Both of the Circuit Court rulings were in response to open-records lawsuits by Steven Shults of Little Rock, who complained that Kelley has violated the Freedom of Information Act and the public disclosure requirements of the execution law.
Kelley did not attend Tuesday's hearing but has countered in court filings that she did her best to comply with the law. She also argues that there's no way to release the labeling documents in any form without giving away who the state's drug supplier is.
News reporters were able to figure it out last year despite receiving the censored materials as allowed under the execution law.
State lawmakers granted secrecy protections to the death-penalty drug providers because a national shortage of the chemicals required for lethal injections was keeping Arkansas officials from obtaining the compounds.
The shortage was due in part to pharmaceutical manufacturers with overseas operations refusing to sell their wares for use in executions. The drugmakers did not like the publicity that can be attached to using a vital medicine to kill because it can make patients with a medical need for the drug fearful of it.
Those who supply the drug can also be subjected to fines and penalties under European laws that bar the sale of drugs if the chemicals are going to be used for executions. Anti-death penalty activists were also working to expose drug suppliers, some of whom complained of harassment.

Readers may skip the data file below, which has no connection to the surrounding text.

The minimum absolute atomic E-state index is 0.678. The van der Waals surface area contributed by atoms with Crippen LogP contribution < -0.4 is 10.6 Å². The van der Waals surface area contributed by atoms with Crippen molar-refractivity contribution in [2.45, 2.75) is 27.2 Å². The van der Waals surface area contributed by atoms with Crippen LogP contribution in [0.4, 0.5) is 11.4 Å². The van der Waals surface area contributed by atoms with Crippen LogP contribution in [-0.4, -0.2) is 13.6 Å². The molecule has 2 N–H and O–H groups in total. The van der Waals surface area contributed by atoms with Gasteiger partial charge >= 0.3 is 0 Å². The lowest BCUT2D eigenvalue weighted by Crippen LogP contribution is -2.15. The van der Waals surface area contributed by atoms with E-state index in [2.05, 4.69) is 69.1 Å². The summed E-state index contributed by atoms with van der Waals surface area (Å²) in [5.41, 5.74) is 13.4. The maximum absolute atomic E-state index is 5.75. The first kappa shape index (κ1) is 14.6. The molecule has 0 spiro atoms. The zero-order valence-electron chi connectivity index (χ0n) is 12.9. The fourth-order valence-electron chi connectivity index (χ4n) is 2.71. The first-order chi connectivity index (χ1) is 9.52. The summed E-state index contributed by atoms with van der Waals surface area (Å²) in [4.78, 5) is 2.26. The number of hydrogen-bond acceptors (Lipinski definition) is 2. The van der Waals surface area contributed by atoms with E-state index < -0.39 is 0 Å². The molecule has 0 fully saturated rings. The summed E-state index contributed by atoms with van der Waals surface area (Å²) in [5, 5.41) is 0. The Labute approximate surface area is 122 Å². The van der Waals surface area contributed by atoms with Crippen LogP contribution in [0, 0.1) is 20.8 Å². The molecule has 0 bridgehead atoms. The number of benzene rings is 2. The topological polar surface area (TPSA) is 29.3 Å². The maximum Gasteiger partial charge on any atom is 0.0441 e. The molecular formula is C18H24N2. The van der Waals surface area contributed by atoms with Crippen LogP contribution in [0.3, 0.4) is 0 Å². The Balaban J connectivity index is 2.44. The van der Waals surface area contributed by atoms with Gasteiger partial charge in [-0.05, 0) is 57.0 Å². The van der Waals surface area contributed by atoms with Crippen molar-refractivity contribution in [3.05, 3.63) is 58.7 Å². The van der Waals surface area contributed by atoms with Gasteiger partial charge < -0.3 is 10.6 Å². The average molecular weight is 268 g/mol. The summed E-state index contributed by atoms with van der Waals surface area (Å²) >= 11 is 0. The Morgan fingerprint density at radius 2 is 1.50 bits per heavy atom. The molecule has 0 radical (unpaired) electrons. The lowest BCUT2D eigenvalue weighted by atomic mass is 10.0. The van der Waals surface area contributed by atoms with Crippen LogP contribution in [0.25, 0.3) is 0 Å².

Prison officials told state lawmakers the only way to obtain the drugs was if the suppliers could be guaranteed no one would find out they were providing the chemicals to the state.
To reach his conclusions on Tuesday, the judge had to decide which of the competing statutes, the execution or open-record laws, had precedence. To make that determination, court rules require that he first do everything he can to interpret the laws in a way that makes them work in harmony before he can consider giving one statute precedence over another.
Shults' attorney, Alec Gaines, argued that the most sensible way to decide which law should prevail was to interpret the public disclosure provisions of the execution law through the standard set by the Freedom of Information Act.
The open-records law requires that every state statute be "liberally construed in favor of disclosure," Gaines told the judge, citing the law, Arkansas Code 25-19-102. Examining the execution law in that manner leads to the conclusion that the statute only shields the identity of the immediate provider of the drugs to the Correction Department, Gaines told the judge.
Lawmakers obviously agreed that some disclosure was allowable because they included such provisions in the execution-drug law, Gaines told the judge.
To give credence to the state's position that the law requires keeping anything that could identify any part of the entire supply chain secret from the public would render those disclosure provisions meaningless, Gaines said. But a law cannot be interpreted to contradict itself, he said.